I did get an offer at Syracuse U but the cold and icy conditions made me accept another offer at Florida International University – great weather and hot . I grew up in Ica – Peru (California weather conditions) sun dunes all over pacific ocean around the corner or high altitude 30 minutes away.
    During my attending college and after graduation (as an Exercise Physiologist I trained myself and did my own research.
    I always love to run track and I still do so. Speed is great to keep the fast twitch fibers fired-up. I competed in the 84 and 92 Olympic games in the marathon just because they did not have the 5k in 84. I actually was part of the inaugural women’s Olympic marathon – if you ever watch the video the athlete running the first 3 miles was me.
    Since I lived in Miami most of my running career I had to trained either very early or late in the afternoon due to the heat in the summer. So I decided to train in the water even at noon (pool in the backyard). I cross trained with the bike and the water resistance and I only run up to 45 miles/week on the road. I did 2 hours running twice a week approximately and worked on my plyometric exercises in the water as well. This helped me to actually qualify for the 92 Olympic Games in Boston. I did go for a warm down after this marathon – I wonder why. Got 10th place with 2:41 not a great time but I did enjoy it!!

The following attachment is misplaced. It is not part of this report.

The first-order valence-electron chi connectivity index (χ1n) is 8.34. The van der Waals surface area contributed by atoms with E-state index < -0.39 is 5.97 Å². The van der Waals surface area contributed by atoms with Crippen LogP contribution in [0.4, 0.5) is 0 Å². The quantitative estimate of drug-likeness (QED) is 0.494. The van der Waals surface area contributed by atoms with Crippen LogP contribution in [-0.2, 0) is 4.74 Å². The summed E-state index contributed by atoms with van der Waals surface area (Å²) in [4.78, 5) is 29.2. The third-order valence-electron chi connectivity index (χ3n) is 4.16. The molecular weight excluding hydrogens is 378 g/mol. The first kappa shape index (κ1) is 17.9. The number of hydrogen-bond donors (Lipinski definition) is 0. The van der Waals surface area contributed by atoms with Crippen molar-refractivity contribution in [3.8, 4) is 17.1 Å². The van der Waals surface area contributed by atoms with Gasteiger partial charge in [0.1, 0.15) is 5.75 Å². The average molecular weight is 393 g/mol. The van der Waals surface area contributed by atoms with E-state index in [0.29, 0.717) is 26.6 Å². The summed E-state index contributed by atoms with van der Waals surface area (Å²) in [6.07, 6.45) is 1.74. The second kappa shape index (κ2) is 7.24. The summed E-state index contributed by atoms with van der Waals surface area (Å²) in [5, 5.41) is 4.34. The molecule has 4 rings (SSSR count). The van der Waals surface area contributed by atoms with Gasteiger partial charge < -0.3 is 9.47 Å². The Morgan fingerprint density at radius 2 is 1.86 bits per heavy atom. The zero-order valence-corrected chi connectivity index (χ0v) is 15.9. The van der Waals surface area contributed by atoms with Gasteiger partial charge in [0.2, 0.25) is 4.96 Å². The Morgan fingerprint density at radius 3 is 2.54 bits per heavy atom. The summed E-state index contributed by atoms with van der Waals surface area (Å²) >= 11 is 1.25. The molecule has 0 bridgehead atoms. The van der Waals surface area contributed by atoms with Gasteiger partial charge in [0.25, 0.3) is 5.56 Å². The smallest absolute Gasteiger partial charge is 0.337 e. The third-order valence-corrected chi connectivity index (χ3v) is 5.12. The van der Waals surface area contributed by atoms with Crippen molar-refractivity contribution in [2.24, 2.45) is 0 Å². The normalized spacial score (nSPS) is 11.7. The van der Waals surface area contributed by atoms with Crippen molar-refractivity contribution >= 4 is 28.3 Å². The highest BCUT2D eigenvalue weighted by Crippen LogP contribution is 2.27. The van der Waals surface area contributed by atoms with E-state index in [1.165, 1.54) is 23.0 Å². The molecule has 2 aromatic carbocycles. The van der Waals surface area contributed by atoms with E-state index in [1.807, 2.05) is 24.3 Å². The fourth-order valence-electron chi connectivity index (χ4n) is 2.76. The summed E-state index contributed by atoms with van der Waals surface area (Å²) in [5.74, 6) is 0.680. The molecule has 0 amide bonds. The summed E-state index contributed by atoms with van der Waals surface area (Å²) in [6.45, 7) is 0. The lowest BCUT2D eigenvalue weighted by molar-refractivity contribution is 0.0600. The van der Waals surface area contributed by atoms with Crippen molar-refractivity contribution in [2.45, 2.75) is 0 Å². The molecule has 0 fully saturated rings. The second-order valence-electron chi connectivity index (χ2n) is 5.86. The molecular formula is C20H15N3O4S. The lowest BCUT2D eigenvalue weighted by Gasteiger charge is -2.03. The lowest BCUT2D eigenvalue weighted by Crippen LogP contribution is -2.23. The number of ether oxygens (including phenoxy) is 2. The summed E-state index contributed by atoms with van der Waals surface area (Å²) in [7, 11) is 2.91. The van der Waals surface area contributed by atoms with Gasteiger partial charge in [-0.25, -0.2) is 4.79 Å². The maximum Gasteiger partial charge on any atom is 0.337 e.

I had to save my legs for a tennis tournament that week- I played tennis in college as well.
    Ah by the way: if you have a massage school near your living headquarters call the school and inquiry about their student clinics. You will only pay 20 to maybe 40 dollars per hour massage with a student. It is a great way to take care of yourself. The same is for aesthetics school. You can get facials, peels, pedicure or manicure or hair cuts at a cosmetology school – very affordable price.

  • reed Jun 6, 2009 Reply

    dara is a SUPER HUMAN!!!!!! i know no one like her. i am 12, and when i “grow up” i want to be just like her! she is right there next to my mom,
    and is an inspiration to us all. i hope (and highly doubt) that she will NEVER take any pills to keep up with that bod. YOU ROCK DARA!!!!

  • sudipta chakraborty Oct 11, 2010 Reply

    I am a lover of her fitness and determination .

  • Swimmer9999 May 23, 2011 Reply

    Dara Torres is a sprinter so putting down less distance actually helps her. If she swam the distance events she would not be able to conquer her competition if she was getting half the base as everyone else.

  • sudipta chakraborty Jun 26, 2011 Reply

    I always have a great feeling about her training . If I come to know about it more it will be a great pleasure for country like us (INDIA), here we always about have fitness problem at the top level. At that age of her any one can be motivated. Thank you dara torres..